Troms og Finnmark

former county of Norway (2020–2023)

Troms og Finnmark, ('Troms and Finnmark'), was a county in northern Norway. Its last day, was the last day of 2023.

Troms og Finnmark
Tromsø, Troms og Finnmark
Tromsø, Troms og Finnmark
Flag of Troms og Finnmark
Location of Troms og Finnmark
Location of Troms og Finnmark
Government
 • BodyTroms og Finnmark County Municipality
 • Mayor (2019)Ivar B. Prestbakmo
 • Governor (2019)Elisabeth Aspaker
Area
 • Total74,831 km2 (28,892 sq mi)
 • Land70,925 km2 (27,384 sq mi)
 • Water3,908 km2 (1,509 sq mi)
 • Rank
  1. 1 in Norway
Population
 • Total242,168
 • Rank
  1. 10 in Norway
 • Density3.4/km2 (9/sq mi)
Time zoneUTC+1 (Central European Time)
 • Summer (DST)UTC+2
Websitetffk.no


It was created in 2020 by merging the former counties of Troms and Finnmark.[1] The county has a population of about 244,000 and covers an area of 74,840 square kilometers.[2]

On January 1, 2024, the county will be split into separate counties: Finnmark and Troms; Parliament decided that in June 2022; The Tjeldsund Municipality from Nordland county will belong to Troms county.[3][4][5][6]

Geography and Landscape change

 
Fish farming in Troms og Finnmark with landscape in background

Troms og Finnmark is located in the northernmost part of Norway and is bordered by the counties of Nordland to the south, and Finnmark to the east. The county is also bordered by Sweden, Finland, and Russia to the east.

The landscape of Troms og Finnmark has both coastal and mountainous terrain. The county is home to several national parks, including Reisa National Park and Øvre Dividal National Park. [7][8]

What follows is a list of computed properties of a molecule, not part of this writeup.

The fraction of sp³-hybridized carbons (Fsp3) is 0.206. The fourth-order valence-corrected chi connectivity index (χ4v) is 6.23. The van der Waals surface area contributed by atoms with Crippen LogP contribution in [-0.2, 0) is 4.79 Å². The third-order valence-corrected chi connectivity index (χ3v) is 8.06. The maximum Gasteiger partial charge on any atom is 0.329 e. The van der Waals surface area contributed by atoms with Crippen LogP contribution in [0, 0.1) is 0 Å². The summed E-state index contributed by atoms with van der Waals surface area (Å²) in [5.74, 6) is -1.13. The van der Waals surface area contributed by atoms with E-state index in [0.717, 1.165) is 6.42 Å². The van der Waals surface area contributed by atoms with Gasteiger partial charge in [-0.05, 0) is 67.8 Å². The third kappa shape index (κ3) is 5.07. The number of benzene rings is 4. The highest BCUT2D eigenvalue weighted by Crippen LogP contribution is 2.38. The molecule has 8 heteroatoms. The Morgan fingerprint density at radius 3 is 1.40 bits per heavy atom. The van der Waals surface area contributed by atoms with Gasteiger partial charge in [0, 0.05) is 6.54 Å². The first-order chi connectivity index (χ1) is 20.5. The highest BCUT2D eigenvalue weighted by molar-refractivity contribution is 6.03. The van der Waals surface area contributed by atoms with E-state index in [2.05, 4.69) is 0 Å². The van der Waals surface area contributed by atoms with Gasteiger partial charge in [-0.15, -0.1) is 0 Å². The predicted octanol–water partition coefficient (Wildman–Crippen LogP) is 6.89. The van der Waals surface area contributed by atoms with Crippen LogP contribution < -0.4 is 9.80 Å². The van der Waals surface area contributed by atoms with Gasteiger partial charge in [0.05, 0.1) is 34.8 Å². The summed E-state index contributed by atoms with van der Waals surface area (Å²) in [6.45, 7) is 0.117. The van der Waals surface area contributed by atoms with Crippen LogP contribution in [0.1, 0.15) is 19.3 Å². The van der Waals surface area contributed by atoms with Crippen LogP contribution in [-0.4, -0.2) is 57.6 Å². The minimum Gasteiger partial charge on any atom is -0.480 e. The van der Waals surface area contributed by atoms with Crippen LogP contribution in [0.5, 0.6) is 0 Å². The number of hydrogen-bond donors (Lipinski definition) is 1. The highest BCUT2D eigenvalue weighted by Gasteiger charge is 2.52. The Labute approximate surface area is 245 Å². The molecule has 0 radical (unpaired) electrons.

Cities and Communitites change

 
Tromsø

Tromsø is the biggest city in the Troms og Finnmark region of Norway. It is located in the northern part of the country, above the Arctic Circle. Tromsø is known for its beautiful nature, including mountains, fjords, and Northern Lights. The city is also home to many cultural attractions, such as museums and festivals.[9] It has a population of around 75,000 people.[10]

The economy of Troms og Finnmark is largely based on fishing, aquaculture, and the oil and gas industry.[11][12] The county is also home to several indigenous communities, including the Sámi people, who have a long history in the region.[13]

Sámi People change

Indigenous communities are groups of people who have lived in a particular place for a very long time. In many countries, these communities have unique traditions, languages, and ways of life that are important to preserve and celebrate.[14]

One such community in the Nordic countries is the Sámi. They have lived in northern Norway, Sweden, Finland, and parts of Russia for thousands of years. The Sámi have their own language, called Sámi, which has several different dialects.[15]

The Sámi traditionally relied on reindeer herding, fishing, and hunting to sustain themselves. They also had a deep spiritual connection to the natural world and believed in the importance of respecting and protecting the environment.[13][15]